“More and more, people around the world — especially youth — count on direct messaging to connect, share information, and find support. Privacy is critical for everyone, including the LGBTQ community. Today we are calling on platforms to step up and ensure that messages sent privately are just that: private,” said Sarah Kate Ellis, President & CEO of GLAAD.
“Tech companies have a responsibility to ensure that their products can deliver while protecting the people who use them. The criminalization of abortion put an emphasis on the risk of unencrypted messages, but everyone deserves to have their sensitive information protected through the best security measures available and that means end-to-end encryption by default. It’s time we kept private data private,” said Nicole Gill, Co-Founder and Executive Director of Accountable Tech.
“The issue of data privacy has never been more urgent. We have seen the harmful impact of private messaging used to surveil, harass, and even to prosecute communities and people seeking access to basic reproductive and gender affirming healthcare. It is essential to ensure that messaging platforms are private and secure, and that individuals seeking to exercise their basic human right can do so free from prosecution,” said Kia Guarino, Executive Director of Pro-Choice Washington.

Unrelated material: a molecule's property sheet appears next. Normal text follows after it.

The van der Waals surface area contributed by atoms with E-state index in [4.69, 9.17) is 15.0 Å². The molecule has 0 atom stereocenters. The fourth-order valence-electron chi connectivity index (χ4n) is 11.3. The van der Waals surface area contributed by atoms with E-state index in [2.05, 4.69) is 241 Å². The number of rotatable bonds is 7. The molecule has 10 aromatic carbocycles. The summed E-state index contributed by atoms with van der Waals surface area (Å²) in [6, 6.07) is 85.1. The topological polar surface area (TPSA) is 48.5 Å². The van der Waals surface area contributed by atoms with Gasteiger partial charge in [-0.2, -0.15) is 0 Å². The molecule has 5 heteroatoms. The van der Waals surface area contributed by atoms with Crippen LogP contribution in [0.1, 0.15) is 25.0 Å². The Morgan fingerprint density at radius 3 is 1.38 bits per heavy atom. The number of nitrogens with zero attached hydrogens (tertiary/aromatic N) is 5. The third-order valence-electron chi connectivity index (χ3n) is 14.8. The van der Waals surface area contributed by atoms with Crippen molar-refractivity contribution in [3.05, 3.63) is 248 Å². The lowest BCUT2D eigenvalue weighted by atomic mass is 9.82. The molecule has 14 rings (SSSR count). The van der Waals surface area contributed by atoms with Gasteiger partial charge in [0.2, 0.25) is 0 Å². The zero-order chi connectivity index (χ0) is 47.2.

End-to-end encryption prevents anyone other than the sender and recipient from accessing shared messages and files. Without it, company employees, hackers, and law enforcement are able to access “private” conversations. The Make DMs Safe page provides a report on the current end-to-end encryption policies of six companies: Meta, Twitter, Google, Apple, Slack, and Discord. As part of the campaign launch, Fight for the Future also sent letters to each of these companies requesting a meeting to discuss the shortcomings in their policies as well as specific actions they must take to meet the campaign’s demands. The letters are available on the campaign page.
The the full list of organizations that have signed on to the open letter:
Advocacy for Principled Action in Government
Africa Media and Information Technology Initiative (AfriMITI)
Amnesty International USA
Carolina Abortion Fund
Center for Digital Resilience
comun.al, Digital Resilience Lab
Defending Rights & Dissent
Derechos Digitales · América Latina
Digital Defense Fund
Electronic Privacy Information Center (EPIC)
Erotic Service Provider Legal Education Research Project (ESPLERP)
Internet Sans Frontieres
Internet Society – Brazil Chapter
Internet Society Catalan Chapter ISOC-CAT
Jewish Voice for Peace
Lucy Parsons Labs
Muslim Justice League
National Center for Transgender Equality
National Institute for Reproductive Health
National Network of Abortion Funds
New America’s Open Technology Institute
Physicians for Reproductive Health
Planned Parenthood Advocacy Fund of Massachusetts, Inc.
Privacy Rights Clearinghouse
Pro-Choice North Carolina
Ranking Digital Rights
Reframe Health and Justice
Restore The Fourth
Sunita Jain Anti-Trafficking Initiative
Surveillance Technology Oversight Project
Tech for Good Asia
The Sex Workers Project of the Urban Justice Center
The Signals Network
The Tech Oversight Project
The Tor Project
United We Dream
WA People’s Privacy
Win Without War